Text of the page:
The 26-basis point decline in November was the second biggest drop in 2011, according to Trepp, surpassed only by August’s 36-point decline. The rate has now fallen in four of eleven months in 2011, according to the firm. The percentage of loans seriously delinquent (60+ days delinquent, in foreclosure, REO, or non-performing balloons) is now 8.88 percent, down 33 basis points for the month.
Going forward, however, Trepp sees trouble.
According to its report, “The day of reckoning is here for the class of 2007 originated loans as the five-year balloon loans that were made at the height of the commercial real estate bubble have begun to mature. The 2007 vintage was the weakest in terms of underwriting standards and it is widely expected that many of these loans will have trouble paying off at their balloon date. In total, about $15.5 billion of these loans will come due in 2012, with the majority reaching their balloon dates over the next six months.”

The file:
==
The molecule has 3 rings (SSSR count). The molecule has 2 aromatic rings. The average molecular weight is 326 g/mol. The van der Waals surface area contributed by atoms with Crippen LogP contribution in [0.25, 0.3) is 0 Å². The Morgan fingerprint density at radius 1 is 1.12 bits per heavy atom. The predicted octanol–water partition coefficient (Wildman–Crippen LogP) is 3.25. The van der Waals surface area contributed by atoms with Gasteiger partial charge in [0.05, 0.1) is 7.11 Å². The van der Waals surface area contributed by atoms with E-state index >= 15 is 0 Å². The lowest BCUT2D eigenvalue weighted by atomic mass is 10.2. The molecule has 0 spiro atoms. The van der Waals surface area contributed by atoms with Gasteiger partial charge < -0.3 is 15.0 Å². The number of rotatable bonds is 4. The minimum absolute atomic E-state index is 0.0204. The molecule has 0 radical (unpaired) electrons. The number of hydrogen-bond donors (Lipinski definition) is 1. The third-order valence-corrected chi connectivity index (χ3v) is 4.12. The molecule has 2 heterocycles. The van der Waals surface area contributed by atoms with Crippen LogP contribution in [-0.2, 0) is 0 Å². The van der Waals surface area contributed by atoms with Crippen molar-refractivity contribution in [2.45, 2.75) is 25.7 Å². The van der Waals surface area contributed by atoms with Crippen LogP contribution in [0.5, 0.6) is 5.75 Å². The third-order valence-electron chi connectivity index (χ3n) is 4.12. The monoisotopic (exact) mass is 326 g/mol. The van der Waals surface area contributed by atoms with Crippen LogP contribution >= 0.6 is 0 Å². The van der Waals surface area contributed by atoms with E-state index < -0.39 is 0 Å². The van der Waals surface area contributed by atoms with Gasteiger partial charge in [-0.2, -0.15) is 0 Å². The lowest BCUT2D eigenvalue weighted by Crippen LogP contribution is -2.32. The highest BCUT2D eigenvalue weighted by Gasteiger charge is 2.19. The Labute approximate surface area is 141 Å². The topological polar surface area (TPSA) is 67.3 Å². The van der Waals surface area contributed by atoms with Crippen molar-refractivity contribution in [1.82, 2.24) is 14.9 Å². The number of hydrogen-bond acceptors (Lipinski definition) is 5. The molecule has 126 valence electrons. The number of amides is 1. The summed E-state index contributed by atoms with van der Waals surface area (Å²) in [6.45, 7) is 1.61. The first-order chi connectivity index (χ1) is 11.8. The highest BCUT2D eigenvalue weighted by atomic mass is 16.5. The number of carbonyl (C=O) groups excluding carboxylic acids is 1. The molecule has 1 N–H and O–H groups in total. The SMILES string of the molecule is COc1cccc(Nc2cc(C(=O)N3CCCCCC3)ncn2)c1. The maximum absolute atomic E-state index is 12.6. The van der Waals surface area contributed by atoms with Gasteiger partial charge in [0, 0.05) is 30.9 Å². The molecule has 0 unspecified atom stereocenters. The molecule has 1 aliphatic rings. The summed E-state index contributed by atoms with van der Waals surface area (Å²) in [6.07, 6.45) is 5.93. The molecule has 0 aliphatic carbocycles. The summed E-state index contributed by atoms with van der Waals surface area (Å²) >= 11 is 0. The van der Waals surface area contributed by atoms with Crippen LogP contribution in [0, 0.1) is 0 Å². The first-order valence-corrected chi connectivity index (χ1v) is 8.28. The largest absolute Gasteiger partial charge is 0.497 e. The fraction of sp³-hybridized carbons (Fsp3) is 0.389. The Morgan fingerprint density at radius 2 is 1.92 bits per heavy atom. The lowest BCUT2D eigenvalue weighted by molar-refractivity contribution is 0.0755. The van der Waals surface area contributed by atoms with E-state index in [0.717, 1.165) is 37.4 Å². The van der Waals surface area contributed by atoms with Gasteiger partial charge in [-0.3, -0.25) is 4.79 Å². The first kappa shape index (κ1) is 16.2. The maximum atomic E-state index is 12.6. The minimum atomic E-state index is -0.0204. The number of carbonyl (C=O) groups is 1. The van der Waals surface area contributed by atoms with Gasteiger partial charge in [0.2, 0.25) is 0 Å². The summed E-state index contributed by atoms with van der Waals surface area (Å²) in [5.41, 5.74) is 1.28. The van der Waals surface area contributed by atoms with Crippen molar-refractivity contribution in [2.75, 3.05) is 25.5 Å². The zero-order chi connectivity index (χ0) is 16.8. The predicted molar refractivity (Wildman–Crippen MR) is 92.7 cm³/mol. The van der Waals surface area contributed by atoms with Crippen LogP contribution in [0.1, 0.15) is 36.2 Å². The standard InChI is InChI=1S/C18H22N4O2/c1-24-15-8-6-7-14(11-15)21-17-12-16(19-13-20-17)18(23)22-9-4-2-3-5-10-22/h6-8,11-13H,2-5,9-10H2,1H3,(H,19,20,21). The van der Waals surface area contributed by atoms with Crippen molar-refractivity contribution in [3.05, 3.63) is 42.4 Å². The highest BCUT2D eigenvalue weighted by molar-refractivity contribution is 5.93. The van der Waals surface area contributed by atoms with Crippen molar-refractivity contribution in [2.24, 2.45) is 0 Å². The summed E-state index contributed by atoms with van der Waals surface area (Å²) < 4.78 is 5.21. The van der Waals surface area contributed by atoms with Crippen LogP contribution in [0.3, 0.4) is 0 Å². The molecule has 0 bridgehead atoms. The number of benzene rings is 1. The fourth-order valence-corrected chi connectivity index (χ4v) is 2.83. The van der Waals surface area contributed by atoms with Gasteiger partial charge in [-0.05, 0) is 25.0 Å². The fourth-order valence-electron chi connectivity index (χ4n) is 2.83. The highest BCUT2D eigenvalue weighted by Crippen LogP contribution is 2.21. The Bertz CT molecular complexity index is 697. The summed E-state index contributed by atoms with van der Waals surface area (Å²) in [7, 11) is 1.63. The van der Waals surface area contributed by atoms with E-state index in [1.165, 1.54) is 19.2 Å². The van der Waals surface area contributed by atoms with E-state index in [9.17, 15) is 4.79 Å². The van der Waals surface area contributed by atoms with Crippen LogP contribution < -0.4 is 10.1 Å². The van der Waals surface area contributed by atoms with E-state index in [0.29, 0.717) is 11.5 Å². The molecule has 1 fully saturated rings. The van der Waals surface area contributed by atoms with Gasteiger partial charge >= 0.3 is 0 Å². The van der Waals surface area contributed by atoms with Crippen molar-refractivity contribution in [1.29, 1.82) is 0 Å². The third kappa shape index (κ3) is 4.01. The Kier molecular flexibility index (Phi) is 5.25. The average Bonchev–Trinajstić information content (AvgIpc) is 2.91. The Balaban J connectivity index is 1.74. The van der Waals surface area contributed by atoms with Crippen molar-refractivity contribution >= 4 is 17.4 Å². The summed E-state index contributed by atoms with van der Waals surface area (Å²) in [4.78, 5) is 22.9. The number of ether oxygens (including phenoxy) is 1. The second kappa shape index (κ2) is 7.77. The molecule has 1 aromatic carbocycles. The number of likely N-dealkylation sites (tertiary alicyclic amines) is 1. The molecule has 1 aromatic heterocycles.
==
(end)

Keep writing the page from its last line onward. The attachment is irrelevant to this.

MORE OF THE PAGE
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To put that in context, Trepp pointed out that in 2011, $13.7 billion in 2006-vintage five-year balloon loans reached their maturity date. Of that amount, $9.9 billion remains with almost 60 percent of that volume in special servicing and 45.9 percent are currently delinquent. In addition, another 8 percent are past their balloon date, but only making current interest payments while 22 percent have stopped making interest payments altogether.
In addition to the question of 2007-vintage loans, Trepp expects the recent drop on new CMBS issuance to put pressure on delinquency rates. “Over the last year, the new CMBS issuance had the effect of increasing the denominator in our calculations. With new issuance effectively petering out after June, this helpful impact is now gone,” Trepp wrote.So far, 27 percent of 2007 five-year loans are in special servicing and 18.5 percent are currently 30 or more days delinquent. Trepp expects those numbers to increase dramatically as 2012 plays out.